Newbry said Hannon also opposed other planks in the Democratic Party such as abortion.
    Hannon's leadership skills and straight talk impressed Newbry almost immediately and took away any of the sting of defeat.
    "I had no problem with him even though he beat me," 85-year-old Newbry said. "Lenn was a friend of mine, and we got along throughout the years. He was a good legislator."
    Newbry last spoke to Hannon about two months ago, saying he sounded good, but had been relying on an oxygen tank for the past two years.
    Among Hannon's many accomplishments in office was his leadership in securing $20 million in state bonding for a library at Southern Oregon University along with a local delegation including Alan Bates, who was then a representative but who now occupies Hannon's former Senate seat. In 2004, the university named the library the Lenn and Dixie Hannon Library.
    Bates, an Ashland Democrat, praised Hannon's tenure in Salem, describing him as extremely bipartisan and a personal mentor.
    "He did a wonderful job for Southern Oregon and for the whole state," Bates said. "He was often the bridge in the Senate between Democrats and Republicans. He was commonly the swing vote on a lot of issues."
    Bates described Hannon as feisty and a bit of a curmudgeon, who knew every nook and cranny in the Capitol.
    "He never was really mean, but you had this feeling that you never wanted to cross him and get him going," he said.
    Gov. Ted Kulongoski praised Hannon as a "fierce advocate" for health care and a strong supporter of providing tuition help to students.
    "Beyond his record in the Legislature, Lenn Hannon was a person who was respected by all of those who knew him," the governor said in a statement. "He told it to you straight, something that was always appreciated by those who worked with him, even when they didn't necessarily agree on the issue."
    Hannon often fought for funding for Southern Oregon projects. In addition to the SOU library, he helped secure funds for the renovation of the Medford Armory, the Oregon Shakespeare Festival and countless public works projects. He was a prime advocate of the 1997 legislation that renamed Southern Oregon State College as Southern Oregon University.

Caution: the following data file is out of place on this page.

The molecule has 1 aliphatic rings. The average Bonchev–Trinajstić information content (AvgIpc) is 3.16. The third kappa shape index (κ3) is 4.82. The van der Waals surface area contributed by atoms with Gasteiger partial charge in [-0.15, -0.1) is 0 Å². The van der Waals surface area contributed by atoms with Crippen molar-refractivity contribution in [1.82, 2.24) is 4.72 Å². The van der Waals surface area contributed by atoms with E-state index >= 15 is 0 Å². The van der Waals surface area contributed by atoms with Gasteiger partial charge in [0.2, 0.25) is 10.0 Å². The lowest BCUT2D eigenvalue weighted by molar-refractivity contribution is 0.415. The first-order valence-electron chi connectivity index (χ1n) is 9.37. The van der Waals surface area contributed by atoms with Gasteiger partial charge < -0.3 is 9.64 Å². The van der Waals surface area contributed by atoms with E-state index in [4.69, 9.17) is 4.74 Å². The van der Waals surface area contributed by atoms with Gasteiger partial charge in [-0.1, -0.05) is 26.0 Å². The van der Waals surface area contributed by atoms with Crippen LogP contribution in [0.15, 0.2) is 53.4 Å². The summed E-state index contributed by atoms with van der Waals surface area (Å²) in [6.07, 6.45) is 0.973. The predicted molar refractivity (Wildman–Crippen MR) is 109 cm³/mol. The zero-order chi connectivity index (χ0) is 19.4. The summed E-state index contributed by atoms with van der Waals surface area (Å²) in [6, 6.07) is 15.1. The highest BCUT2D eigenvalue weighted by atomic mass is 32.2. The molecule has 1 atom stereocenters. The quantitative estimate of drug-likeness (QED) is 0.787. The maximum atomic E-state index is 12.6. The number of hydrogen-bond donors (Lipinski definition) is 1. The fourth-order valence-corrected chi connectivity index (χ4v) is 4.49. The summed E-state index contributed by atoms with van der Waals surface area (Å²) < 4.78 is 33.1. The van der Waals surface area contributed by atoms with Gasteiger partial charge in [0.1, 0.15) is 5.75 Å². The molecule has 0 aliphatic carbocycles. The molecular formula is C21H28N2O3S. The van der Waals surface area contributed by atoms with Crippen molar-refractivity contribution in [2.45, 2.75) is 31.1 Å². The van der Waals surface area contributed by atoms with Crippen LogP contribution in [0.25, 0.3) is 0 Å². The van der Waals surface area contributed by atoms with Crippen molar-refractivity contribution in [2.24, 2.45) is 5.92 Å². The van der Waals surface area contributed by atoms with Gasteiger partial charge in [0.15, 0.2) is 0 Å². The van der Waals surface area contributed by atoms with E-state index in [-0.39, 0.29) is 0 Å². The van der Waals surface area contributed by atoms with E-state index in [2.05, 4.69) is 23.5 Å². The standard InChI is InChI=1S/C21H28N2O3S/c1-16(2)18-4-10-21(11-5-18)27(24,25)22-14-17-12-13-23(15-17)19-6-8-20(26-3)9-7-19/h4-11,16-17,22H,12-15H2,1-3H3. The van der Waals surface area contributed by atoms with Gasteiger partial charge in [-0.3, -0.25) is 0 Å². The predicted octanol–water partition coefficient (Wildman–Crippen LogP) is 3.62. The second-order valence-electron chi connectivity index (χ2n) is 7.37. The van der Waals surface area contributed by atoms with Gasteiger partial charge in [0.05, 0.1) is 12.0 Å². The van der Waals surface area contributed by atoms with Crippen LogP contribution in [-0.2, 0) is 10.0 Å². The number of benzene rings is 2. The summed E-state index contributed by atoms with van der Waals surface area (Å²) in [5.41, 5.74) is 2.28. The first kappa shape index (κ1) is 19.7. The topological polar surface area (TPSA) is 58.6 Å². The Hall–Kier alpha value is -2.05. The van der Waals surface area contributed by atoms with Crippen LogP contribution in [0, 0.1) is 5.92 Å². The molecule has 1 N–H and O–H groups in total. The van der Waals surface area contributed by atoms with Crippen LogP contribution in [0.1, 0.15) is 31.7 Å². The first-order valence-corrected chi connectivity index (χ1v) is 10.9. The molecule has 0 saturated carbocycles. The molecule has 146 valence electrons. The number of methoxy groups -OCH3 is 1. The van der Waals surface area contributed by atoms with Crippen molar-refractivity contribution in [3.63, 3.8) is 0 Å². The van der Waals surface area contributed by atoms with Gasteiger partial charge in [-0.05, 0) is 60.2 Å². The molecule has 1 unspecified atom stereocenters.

During his last few years in office, Hannon struggled with the new makeup of the Senate when term limits brought in a new set of faces. Hannon's style was to develop rapport with his fellow legislators, and he found it difficult as partisan rancor became more common, Bates said.
    Hannon himself said he had grown tired of shenanigans that led to the longest legislative session in Oregon's history in 2003.
    Bates described Hannon as affable and a big help for him in his freshman years.
    "He was always generous with his time and his advice," he said.
    Living up to his maverick image, Hannon was well-known in the Capitol building for his smoking, frequently opening a window in a hallway to light up one of his Swisher Sweets.
    During the 2001 and 2003 legislative sessions, Hannon would show his disdain for the ban on smoking in the building.
    Dixie Hannon said a huge fan was installed in Hannon's office to suck out the fumes, and her husband would invite all his smoking buddies to come in for a cigarette.
    "He always rebelled about not being able to smoke in his office," she said.
    Her husband also battled alcoholism, seeking treatment about 15 years ago.
    His counselor, Patrick Doyle, came to Hannon's side about an hour before he died, she said.
    Dixie said her husband was often the point man between Senate Democrats and Republicans.
    He wouldn't hesitate to show his displeasure if someone obstinately refused to see things his way, resorting to what he called "behavior modification."
    "Lenn would put his foot down and stomp away and act like he was angry," she said. "He would often express his anger in caucus."
    At the same time, he had an open door policy and always had time to discuss issues with anyone who came to his office or met him in the hallways.
    Hannon was not one to sit still during his life, switching to Catholicism about 10 years ago even though his father had been a minister in the Church of the Nazarene.
    Born on the Fourth of July, Hannon always had a lot of drive and determination to get things done throughout his life, his wife said.
    "He was a man who came into our life not by happenstance, but through the hand of God," she said.
    Hannon also told his wife he planned to die on Easter.
    "He didn't quite make it, but he did die during Holy Week," she said.
    Reach reporter Damian Mann at 776-4476, or e-mail dmann@mailtribune.com.
Reader Reaction

    Events Calendar